As the hours went on, and the good people continued to come, so the temptation to ‘riff’ a little on the commonly accepted condolence script increased.  This was perhaps a little cruel because offering condolences can be a hard thing to do and if the person who is receiving them is intent on talking about the decor or your shoes then that can be a tad off-putting.   Mostly, though, the good people liked my lightly off-beat approach to the condolence line and responded warmly in kind.

Near the end, a lady appeared in front of me and offered her hand in sympathy.  There had been a drought of familiar faces in the previous few minutes so I was somewhat excessively glad to see her.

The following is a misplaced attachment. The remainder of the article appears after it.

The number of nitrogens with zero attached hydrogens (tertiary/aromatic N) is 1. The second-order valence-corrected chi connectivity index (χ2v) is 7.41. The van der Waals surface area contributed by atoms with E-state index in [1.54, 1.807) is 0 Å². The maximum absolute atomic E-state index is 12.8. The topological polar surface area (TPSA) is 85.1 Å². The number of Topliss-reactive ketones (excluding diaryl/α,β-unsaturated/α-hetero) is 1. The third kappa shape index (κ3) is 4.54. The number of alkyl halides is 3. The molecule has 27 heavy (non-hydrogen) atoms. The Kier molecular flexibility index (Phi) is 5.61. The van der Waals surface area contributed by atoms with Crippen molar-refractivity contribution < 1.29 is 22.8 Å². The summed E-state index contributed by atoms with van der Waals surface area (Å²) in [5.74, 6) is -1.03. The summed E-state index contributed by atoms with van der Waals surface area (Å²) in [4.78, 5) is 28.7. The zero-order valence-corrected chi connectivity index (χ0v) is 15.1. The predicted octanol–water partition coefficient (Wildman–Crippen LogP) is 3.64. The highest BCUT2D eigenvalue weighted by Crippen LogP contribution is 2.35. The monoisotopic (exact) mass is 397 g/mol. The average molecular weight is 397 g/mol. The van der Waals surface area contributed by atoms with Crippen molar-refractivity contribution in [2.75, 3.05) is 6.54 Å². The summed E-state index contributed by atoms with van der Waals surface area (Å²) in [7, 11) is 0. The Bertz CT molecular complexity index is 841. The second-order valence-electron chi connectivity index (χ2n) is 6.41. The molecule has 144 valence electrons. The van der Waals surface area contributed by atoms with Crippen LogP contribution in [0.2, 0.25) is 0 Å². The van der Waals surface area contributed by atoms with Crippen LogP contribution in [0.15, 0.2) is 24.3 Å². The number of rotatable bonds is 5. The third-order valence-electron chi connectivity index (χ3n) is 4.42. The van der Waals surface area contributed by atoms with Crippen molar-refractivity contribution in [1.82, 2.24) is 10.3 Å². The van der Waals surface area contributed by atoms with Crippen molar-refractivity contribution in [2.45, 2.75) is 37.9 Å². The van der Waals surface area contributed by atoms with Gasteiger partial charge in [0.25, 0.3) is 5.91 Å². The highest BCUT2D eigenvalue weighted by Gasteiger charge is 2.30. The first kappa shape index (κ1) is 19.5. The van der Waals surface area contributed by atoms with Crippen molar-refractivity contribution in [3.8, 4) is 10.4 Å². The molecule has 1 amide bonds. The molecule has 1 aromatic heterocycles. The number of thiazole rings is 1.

“Hello!” I gushed, “I haven’t seen you in the longest time.”

The lady peered at me, she was a peerer.  “Do you know me?” she asked.

Somewhere over her right shoulder, Doubt came riding towards me on a pale Pinto, waving a red bandanna and whooping to get my attention.

“Of course I know you, how could I not?”

The lady peered some more.  Doubt drew closer and I could see now that he looked deeply concerned.

“But how do you know me?” This lady asked.

Of course, I didn’t know her.  I had mistaken her for somebody else.  In a deeply ironic analogy, I had dug a little hole for myself and climbed right in.

“Tell me, how do you know me?” she asked again.

Basil Fawlty would have been proud of me and not for the first time in my life either.  I acted without conscious thought and I like to think that what I did was just a tiny bit daring and cool.  Not knowing who she was, having no way to escape, I proudly slapped myself on the chest and grinned broadly.